How I survived Buffett sober

'Selfie' taken at a recent Jimmy Buffett concert, featuring this post's author and a free (delicious) shrimp kebab.

‘Selfie’ taken at a recent Jimmy Buffett concert, featuring this post’s author and a free (delicious) shrimp kebab.

Never in my life have I turned down more drinks than the weekend I went tailgating at a Jimmy Buffett show this summer (and yes, with parents who have been Parrotheads for the last 17 or so years, I fully saw it coming).

Buffett is like a religious experience—they have it down to a science. The tailgating, the celebrating, the party in the lawn, it’s all rather ceremonial. The Parrotheads—the official name of those who frequent Jimmy Buffett’s concerts—come in droves, hauling portable grills, cases of beer and pirate flags; dressed in Hawaiian print button-downs, coconut bras, leis, beads and bandanas; many arrive already highly intoxicated, and the rest will soon throw back copious amounts of colorful shots and moonshine-soaked fruit, the effects tempered only slightly by their fresh-off-the-fire burgers.

For my own Buffett attire, I selected a captain hat, and thus earned myself a new nickname. Strangers shouted “Captain” at me approximately every five minutes (I assure you this estimation is not an exaggeration). But the most interesting part of the entire experience was not my new nickname; it was the unusual encounter with seemingly endless offers of free alcohol.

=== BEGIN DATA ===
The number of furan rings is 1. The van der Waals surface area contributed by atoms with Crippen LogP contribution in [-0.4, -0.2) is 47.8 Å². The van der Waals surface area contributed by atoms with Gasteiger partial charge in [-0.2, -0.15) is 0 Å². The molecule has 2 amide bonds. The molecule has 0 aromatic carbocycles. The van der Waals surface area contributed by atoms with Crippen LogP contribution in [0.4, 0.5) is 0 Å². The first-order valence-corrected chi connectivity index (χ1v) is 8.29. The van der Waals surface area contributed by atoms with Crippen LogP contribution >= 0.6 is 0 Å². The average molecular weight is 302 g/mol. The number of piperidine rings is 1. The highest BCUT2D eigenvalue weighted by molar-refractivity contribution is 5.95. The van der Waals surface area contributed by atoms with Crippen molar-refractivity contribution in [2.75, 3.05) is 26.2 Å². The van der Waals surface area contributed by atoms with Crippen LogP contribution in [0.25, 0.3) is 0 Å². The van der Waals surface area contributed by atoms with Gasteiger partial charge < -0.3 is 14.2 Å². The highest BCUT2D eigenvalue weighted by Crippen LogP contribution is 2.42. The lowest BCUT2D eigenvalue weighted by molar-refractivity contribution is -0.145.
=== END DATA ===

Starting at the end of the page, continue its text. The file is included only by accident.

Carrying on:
I regularly field a lot of questions following my (mostly) polite refusals to drink offers. While I’ve been frustrated at times, being around people who are drinking does not usually bother me. Buffett was no exception. It was a tremendously enjoyable experience, even sober. In addition to drink offers, I was handed a free shrimp kebab—which was so delicious I almost went back to search for the guy and ask for his shrimp sauce recipe. Everyone I met was insanely friendly and welcoming, and they didn’t pressure me to accept their drinks after their initial offers were declined.

To be clear: I am 21. For me, not drinking alcohol is a choice unrelated to the law, religion or health, though I do appreciate the health benefits of not consuming alcohol. I have watched people close to me, including multiple family members, abuse alcohol, but their issues don’t serve as my primary motivation, either. But that explanation—that my choice to abstain from alcohol is not primarily motivated by legality, family, health or religion—is usually where the confusion starts.

It is also where a recent Cosmopolitan (yes, Cosmo, please calm down and give it a chance first) article becomes highly relevant. The piece is called “22 Things You Should Never Say to Someone Who Doesn’t Drink” and was sent to me by a friend who does drink, but respects my choice not to. Needless to say, as a college student who doesn’t (always) live under a rock, this article hit home.

The highlights (accompanied by my personal reactions):

4. “I’m going to get you to drink.”